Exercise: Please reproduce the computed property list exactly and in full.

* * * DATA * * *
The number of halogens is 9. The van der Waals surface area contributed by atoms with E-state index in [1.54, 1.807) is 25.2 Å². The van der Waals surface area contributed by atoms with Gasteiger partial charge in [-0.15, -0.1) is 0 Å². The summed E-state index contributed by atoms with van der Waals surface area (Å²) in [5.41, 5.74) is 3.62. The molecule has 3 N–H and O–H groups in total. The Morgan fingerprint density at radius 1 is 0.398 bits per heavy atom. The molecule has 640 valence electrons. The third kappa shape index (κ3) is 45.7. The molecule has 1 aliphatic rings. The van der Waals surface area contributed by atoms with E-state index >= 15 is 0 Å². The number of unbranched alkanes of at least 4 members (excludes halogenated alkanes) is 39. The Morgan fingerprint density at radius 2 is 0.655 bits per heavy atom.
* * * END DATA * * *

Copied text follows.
The number of halogens is 9. The van der Waals surface area contributed by atoms with E-state index in [1.54, 1.807) is 25.2 Å². The van der Waals surface area contributed by atoms with Gasteiger partial charge in [-0.15, -0.1) is 0 Å². The summed E-state index contributed by atoms with van der Waals surface area (Å²) in [5.41, 5.74) is 3.62. The molecule has 3 N–H and O–H groups in total. The Morgan fingerprint density at radius 1 is 0.398 bits per heavy atom. The molecule has 640 valence electrons. The third kappa shape index (κ3) is 45.7. The molecule has 1 aliphatic rings. The van der Waals surface area contributed by atoms with E-state index >= 15 is 0 Å². The number of unbranched alkanes of at least 4 members (excludes halogenated alkanes) is 39. The Morgan fingerprint density at radius 2 is 0.655 bits per heavy atom.